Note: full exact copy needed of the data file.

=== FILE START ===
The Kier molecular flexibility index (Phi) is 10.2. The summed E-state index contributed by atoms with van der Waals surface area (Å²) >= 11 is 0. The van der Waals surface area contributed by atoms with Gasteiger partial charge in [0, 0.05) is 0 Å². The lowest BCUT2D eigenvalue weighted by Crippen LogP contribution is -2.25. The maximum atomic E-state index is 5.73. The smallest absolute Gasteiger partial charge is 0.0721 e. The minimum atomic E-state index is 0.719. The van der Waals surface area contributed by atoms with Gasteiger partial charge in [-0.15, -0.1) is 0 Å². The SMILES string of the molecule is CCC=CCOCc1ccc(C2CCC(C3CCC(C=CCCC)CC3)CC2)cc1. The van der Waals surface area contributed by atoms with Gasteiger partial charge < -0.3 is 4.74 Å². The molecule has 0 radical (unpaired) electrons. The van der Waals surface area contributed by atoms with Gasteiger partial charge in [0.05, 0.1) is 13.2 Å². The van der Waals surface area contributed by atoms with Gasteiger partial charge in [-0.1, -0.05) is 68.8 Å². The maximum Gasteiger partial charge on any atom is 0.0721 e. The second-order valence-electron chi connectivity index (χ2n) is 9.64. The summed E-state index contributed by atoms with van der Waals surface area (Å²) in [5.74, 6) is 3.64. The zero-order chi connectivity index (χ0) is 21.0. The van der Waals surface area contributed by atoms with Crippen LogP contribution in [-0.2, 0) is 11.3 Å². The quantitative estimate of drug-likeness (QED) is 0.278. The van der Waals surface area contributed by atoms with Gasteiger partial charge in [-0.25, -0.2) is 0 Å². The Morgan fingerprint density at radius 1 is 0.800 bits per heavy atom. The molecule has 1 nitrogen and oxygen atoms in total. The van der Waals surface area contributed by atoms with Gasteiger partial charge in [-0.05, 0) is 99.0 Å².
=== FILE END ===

The Kier molecular flexibility index (Phi) is 10.2. The summed E-state index contributed by atoms with van der Waals surface area (Å²) >= 11 is 0. The van der Waals surface area contributed by atoms with Gasteiger partial charge in [0, 0.05) is 0 Å². The lowest BCUT2D eigenvalue weighted by Crippen LogP contribution is -2.25. The maximum atomic E-state index is 5.73. The smallest absolute Gasteiger partial charge is 0.0721 e. The minimum atomic E-state index is 0.719. The van der Waals surface area contributed by atoms with Gasteiger partial charge in [-0.15, -0.1) is 0 Å². The SMILES string of the molecule is CCC=CCOCc1ccc(C2CCC(C3CCC(C=CCCC)CC3)CC2)cc1. The van der Waals surface area contributed by atoms with Gasteiger partial charge < -0.3 is 4.74 Å². The molecule has 0 radical (unpaired) electrons. The van der Waals surface area contributed by atoms with Gasteiger partial charge in [0.05, 0.1) is 13.2 Å². The van der Waals surface area contributed by atoms with Gasteiger partial charge in [-0.1, -0.05) is 68.8 Å². The maximum Gasteiger partial charge on any atom is 0.0721 e. The second-order valence-electron chi connectivity index (χ2n) is 9.64. The summed E-state index contributed by atoms with van der Waals surface area (Å²) in [5.74, 6) is 3.64. The zero-order chi connectivity index (χ0) is 21.0. The van der Waals surface area contributed by atoms with Crippen LogP contribution in [-0.2, 0) is 11.3 Å². The quantitative estimate of drug-likeness (QED) is 0.278. The van der Waals surface area contributed by atoms with Gasteiger partial charge in [-0.25, -0.2) is 0 Å². The Morgan fingerprint density at radius 1 is 0.800 bits per heavy atom. The molecule has 1 nitrogen and oxygen atoms in total. The van der Waals surface area contributed by atoms with Gasteiger partial charge in [-0.05, 0) is 99.0 Å².